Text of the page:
January 17, 2011

A Note to Those Who Will Name Evil

The ferocious insistence of America on its national catechism -- that the United States is "unique in all of history, that our form of government is the greatest and best possible to mankind, toward which all others should and must strive, and that our national character is predisposed toward compassion and peace" -- today provides us with yet another holiday drained of every vestige of concern for the sanctity of life and turned into the occasion for onanistic preening and self-congratulation. And, of course, sales.

I wonder if a man who said the following would be so "honored" (and I sincerely apologize to Dr. King for the minor alterations indicated in brackets, but I dare to think that he would be sympathetic to the spirit in which these changes have been made):
Somehow this madness must cease. We must stop now. I speak as a child of God and brother to the suffering poor of [Afghanistan, and Iraq, and Pakistan, and Yemen, and Somalia, and ...]. I speak for those whose land is being laid waste, whose homes are being destroyed, whose culture is being subverted. I speak ... for the poor of America who are paying the double price of smashed hopes at home, and death and corruption in [these places]. I speak as a citizen of the world, for the world as it stands aghast at the path we have taken. I speak as one who loves America, to the leaders of our own nation: The great initiative in this war is ours; the initiative to stop it must be ours.


If we continue, there will be no doubt in my mind and in the mind of the world that we have no honorable intentions in [these places.] If we do not stop our war against the[se] people[s] ... immediately, the world will be left with no other alternative than to see this as some horrible, clumsy, and deadly game we have decided to play. The world now demands a maturity of America that we may not be able to achieve. It demands that we admit that we have been wrong from the beginning of our adventure ..., that we have been detrimental to the life of the[se] people. The situation is one in which we must be ready to turn sharply from our present ways. In order to atone for our sins and errors ... we should take the initiative in bringing a halt to this tragic war.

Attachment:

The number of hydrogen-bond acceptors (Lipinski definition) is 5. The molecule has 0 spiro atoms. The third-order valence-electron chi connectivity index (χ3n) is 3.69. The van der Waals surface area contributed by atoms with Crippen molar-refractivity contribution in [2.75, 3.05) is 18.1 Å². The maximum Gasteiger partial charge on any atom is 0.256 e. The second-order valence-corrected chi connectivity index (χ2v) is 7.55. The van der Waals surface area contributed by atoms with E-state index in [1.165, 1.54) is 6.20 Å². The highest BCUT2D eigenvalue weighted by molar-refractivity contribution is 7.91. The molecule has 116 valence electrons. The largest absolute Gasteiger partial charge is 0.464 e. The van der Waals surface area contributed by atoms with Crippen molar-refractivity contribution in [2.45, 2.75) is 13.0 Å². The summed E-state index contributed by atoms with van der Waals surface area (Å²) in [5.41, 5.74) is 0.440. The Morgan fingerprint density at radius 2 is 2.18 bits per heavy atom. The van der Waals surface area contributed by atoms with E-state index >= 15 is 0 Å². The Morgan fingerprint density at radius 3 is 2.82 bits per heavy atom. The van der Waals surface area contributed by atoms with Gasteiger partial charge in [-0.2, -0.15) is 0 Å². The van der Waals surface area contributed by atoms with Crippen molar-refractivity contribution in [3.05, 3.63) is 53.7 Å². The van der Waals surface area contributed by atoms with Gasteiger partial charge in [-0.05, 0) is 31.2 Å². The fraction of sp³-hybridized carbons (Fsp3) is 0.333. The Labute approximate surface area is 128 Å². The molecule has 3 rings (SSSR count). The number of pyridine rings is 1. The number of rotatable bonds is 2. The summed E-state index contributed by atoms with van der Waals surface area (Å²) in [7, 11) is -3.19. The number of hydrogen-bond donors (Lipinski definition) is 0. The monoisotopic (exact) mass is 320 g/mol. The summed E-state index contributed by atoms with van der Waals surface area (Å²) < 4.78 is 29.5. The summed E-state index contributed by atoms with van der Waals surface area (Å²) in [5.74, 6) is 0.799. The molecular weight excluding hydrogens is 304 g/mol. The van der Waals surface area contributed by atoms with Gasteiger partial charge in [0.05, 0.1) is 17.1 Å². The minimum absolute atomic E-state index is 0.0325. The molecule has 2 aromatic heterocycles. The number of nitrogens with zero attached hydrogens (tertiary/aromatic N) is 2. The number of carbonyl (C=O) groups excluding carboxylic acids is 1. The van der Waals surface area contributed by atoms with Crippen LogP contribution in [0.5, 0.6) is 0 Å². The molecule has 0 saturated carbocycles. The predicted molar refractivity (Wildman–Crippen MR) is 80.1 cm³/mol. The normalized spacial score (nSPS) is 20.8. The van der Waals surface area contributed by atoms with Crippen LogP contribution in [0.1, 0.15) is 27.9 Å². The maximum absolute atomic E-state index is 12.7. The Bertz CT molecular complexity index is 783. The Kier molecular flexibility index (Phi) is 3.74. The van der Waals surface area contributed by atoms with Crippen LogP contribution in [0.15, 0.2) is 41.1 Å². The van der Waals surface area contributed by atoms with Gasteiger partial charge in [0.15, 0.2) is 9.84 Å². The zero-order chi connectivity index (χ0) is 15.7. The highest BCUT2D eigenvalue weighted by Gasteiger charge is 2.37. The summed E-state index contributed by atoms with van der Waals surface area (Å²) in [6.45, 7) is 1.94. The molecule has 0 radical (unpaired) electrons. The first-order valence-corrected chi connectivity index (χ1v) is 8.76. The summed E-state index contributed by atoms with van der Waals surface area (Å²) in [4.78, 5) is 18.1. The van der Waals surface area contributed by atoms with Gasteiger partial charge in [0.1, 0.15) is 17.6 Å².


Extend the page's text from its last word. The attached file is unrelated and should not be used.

That is a short passage from "A Time to Break Silence," Dr. King's address given on April 4, 1967, at the Riverside Church in New York City. If you wish to offer genuine tribute to Dr. King, you might set some time aside to read the speech in its entirety.

The war in Vietnam and its broader significance was Dr. King's concern. The principles to which Dr. King appealed and which he insisted must guide our actions apply with equal force to the abominable wars the United States today wages in Afghanistan, and Iraq, and Pakistan, and Yemen, and Somalia, and ...

But a person will not be honored in any manner whatsover for pointing this out. Instead, he will be called "cynical" (and by our first African-American president no less, a fact which I doubt would bring much joy to Dr. King were he alive to witness this awful moment), "negative," "extreme," "bitter" and so on. Such a person will also be accused of the most heinous sin of all: that he hates America.

Yet you should not be discouraged if you speak what ought to be obvious truths and are condemned for it. Once those who guard the flame of America's self-delusions and endless lies have reduced you to a tenth-rate Bill Cosby appearing in an interminable series of pudding commercials, you too will be celebrated.

They'll only do that after they've killed you, of course.

America. One fucking great country.